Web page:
Related to: The Many Roles of a Master Herbalist

The Benefits of Schisandra Berries

We’ve reviewed the extensive use of this medicine across thousands of years and multiple cultures, pointing out the benefits said to be experienced within these traditions. What does contemporary research say about the benefits of this fruit? Here are a few days modern science confirms the uses of traditional medicine:

  • Helps reduce stress: Daily administration of schisandra extract to animals in one study showed reduced presence of cortisol and other stress- and depression-related hormones and proteins. By regulating cortisol levels, schisandra berries can boost mood and help you feel less stressed out.
  • Liver support: Schisandra chinesis has been shown to significantly support liver function and protect the liver from disease. This could be the mechanism by which it is widely known for its detoxifying properties.
  • Healthy heart: Administration of Schisandra chinesis is associated with reduced cardiotoxicity–a healthier, better-functioning and longer-lasting heart. This might have correlations with the idea that these berries boost qi since they are supporting the central organ responsible for circulating blood, oxygen, and nutrients.
  • Cognitive enhancement: Extract from Schisandra chinesis is associated with protection against cognitive decline and general enhancement. This superfruit can cut through that foggy brain feeling!
  • Helps reduce sweating: Just as TCM categorizes wu wei zi as an astringent medicine that helps reduce excessive heat and sweating, a 2016 double-blind study on menopausal women found that consumption of Schisandra chinesis extract was significantly associated with a reduction in menopausal symptoms, above all, hot flashes, heart palpitations, and sweating.

Schisandra berries have a long storied history in traditional medicine across regions and cultures, but their benefits have also begun to be proven by modern science as well. Try this super fruit today in a tea, tincture, supplement, jam, or fruit wine!

Related to: Xula Pepino y Menta Agua Fresca


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Takimoto, Y., Qian, H., Yoshigai, E., Okumura, T., Ikeya, Y., & Nishizawa, M. (2013). Gomisin N in the herbal drug gomishi (Schisandra chinensis) suppresses inducible nitric oxide synthase gene via C/EBPβ and NF-κB in rat hepatocytes. Nitric Oxide, 28, 47–56. https://doi.org/10.1016/j.niox.2012.10.003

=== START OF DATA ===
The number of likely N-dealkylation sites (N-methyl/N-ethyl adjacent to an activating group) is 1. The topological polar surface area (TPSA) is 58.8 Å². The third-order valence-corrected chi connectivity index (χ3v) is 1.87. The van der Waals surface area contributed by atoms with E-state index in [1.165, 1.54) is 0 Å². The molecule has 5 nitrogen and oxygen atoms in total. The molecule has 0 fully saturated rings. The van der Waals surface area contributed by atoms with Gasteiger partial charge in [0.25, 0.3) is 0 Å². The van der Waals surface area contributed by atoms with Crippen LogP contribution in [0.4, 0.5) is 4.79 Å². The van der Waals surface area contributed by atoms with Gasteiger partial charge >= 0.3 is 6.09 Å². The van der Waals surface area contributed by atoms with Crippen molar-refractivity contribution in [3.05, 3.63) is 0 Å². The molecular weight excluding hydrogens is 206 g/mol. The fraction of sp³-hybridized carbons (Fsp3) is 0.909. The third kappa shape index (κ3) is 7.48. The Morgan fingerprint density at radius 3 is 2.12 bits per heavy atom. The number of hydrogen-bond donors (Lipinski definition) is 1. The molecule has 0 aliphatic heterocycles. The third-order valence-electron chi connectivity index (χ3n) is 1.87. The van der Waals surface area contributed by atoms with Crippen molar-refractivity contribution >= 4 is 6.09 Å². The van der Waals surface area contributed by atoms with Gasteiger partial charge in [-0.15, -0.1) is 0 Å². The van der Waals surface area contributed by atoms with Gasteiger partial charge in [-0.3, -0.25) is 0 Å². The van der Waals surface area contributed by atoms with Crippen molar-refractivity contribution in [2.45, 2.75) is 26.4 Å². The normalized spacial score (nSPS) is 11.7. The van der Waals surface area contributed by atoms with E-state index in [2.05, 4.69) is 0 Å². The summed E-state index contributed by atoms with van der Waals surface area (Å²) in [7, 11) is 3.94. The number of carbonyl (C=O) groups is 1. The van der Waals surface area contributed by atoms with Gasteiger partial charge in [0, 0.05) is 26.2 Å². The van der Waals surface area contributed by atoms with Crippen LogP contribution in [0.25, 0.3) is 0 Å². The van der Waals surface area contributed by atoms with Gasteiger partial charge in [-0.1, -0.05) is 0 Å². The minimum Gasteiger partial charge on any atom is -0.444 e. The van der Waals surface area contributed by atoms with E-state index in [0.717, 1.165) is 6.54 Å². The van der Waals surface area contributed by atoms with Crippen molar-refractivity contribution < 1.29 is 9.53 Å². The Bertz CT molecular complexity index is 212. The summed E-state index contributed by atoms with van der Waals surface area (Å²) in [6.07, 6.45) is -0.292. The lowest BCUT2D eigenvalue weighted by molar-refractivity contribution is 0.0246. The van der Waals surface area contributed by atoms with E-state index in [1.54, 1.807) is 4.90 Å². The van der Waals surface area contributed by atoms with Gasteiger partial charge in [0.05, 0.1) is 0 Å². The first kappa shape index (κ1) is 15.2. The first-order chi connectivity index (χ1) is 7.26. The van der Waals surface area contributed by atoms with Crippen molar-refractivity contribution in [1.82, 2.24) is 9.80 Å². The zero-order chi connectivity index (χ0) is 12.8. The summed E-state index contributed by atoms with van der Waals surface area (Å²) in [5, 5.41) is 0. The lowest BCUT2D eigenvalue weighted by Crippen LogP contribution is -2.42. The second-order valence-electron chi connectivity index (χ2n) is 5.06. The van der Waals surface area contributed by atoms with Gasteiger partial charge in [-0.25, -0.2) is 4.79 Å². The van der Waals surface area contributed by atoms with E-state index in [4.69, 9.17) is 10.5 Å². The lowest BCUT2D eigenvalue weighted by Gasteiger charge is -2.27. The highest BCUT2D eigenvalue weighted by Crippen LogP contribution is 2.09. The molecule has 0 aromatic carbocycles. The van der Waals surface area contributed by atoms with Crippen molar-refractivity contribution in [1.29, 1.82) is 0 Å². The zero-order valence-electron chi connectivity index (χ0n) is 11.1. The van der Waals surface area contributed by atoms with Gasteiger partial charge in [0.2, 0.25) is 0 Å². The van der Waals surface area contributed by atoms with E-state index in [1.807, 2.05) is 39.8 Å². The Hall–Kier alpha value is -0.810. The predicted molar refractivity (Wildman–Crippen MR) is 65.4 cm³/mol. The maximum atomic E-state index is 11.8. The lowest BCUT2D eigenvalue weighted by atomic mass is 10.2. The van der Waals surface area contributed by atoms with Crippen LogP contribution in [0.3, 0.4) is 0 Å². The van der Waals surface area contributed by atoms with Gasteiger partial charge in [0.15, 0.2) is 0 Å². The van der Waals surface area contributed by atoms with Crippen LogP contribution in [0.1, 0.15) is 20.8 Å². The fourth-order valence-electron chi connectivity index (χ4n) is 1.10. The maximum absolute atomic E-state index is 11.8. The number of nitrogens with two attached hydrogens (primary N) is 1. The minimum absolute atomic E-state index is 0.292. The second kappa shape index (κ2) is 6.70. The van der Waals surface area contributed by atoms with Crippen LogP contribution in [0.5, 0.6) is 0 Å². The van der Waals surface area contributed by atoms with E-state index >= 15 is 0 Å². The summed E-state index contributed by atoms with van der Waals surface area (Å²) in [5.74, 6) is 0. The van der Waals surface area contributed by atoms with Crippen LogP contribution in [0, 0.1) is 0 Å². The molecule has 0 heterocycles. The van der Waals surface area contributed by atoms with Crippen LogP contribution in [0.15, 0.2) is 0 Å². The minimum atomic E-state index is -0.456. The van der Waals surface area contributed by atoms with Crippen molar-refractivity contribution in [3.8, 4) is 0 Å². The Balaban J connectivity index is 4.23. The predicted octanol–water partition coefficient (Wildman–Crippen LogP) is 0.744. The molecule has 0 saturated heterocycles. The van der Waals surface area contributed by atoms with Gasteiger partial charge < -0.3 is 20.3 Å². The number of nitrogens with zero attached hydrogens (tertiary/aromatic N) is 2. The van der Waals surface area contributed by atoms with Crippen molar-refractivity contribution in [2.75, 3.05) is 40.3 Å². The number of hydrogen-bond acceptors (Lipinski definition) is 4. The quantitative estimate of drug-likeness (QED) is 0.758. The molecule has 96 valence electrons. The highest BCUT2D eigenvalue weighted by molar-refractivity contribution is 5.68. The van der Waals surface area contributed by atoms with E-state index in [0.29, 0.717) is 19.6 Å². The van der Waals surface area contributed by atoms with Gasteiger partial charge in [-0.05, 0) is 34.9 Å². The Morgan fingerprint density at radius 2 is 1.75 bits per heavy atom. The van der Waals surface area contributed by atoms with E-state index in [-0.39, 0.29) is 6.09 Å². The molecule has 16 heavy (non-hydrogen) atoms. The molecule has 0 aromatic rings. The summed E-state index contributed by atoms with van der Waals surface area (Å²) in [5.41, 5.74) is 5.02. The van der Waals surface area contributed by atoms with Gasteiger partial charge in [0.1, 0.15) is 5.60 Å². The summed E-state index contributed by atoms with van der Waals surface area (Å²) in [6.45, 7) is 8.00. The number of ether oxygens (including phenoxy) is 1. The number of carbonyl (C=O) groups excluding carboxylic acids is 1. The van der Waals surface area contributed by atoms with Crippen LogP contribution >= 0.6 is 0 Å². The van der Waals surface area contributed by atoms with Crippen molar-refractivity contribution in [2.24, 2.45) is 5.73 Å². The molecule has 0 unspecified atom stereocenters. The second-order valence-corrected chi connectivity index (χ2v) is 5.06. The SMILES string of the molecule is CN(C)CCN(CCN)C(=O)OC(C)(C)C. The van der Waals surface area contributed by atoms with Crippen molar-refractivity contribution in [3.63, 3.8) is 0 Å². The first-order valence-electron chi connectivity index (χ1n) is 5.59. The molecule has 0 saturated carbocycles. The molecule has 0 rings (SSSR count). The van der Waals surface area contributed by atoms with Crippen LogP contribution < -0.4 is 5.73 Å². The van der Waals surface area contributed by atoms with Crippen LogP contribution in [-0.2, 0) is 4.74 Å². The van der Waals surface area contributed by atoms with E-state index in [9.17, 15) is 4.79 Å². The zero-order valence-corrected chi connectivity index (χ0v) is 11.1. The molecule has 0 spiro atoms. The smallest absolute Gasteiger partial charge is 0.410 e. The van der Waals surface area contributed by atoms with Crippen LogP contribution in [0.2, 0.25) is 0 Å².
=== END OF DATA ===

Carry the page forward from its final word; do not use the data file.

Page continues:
Panossian, A., & Wikman, G. (2008). Pharmacology of Schisandra chinensis Bail.: An overview of Russian research and uses in medicine. Journal of Ethnopharmacology, 118(2), 183–212. https://doi.org/10.1016/j.jep.2008.04.020

Panossian, A., Hambardzumyan, M., Hovhanissyan, A., & Wikman, G. (2007). The Adaptogens Rhodiola and Schizandra Modify the Response to Immobilization Stress in Rabbits by Suppressing the Increase of Phosphorylated Stress-activated Protein Kinase, Nitric Oxide and Cortisol. Drug Target Insights, 2, 117739280700200. https://doi.org/10.1177/117739280700200011

Park, H. J., Lee, S., Song, Y., Jang, S. Y., Ko, Y. G., Kang, S., Chung, B. H., Kim, H., Kim, G. S., & Cho, J. Y. (2014). Schisandra chinensisPrevents Alcohol-Induced Fatty Liver Disease in Rats. Journal of Medicinal Food, 17(1), 103–110. https://doi.org/10.1089/jmf.2013.2849

You, J., Pan, T., & Hou, Y. (2006). Schisandra chinensis protects against adriamycin-induced cardiotoxicity in rats. Chang Gung Medical Journal, 29(1), 63–70.

Hu, D., Cao, Y., He, R., Han, N., Liu, Z., Miao, L., & Yin, J. (2012). Schizandrin, an Antioxidant Lignan fromSchisandra chinensis,Ameliorates Aβ1–42-Induced Memory Impairment in Mice. Oxidative Medicine and Cellular Longevity, 2012, 1–7. https://doi.org/10.1155/2012/721721

Park, J., & Kim, K. W. (2016). A randomized, double-blind, placebo-controlled trial of Schisandra chinensis for menopausal symptoms. Climacteric, 19(6), 574–580. https://doi.org/10.1080/13697137.2016.1238453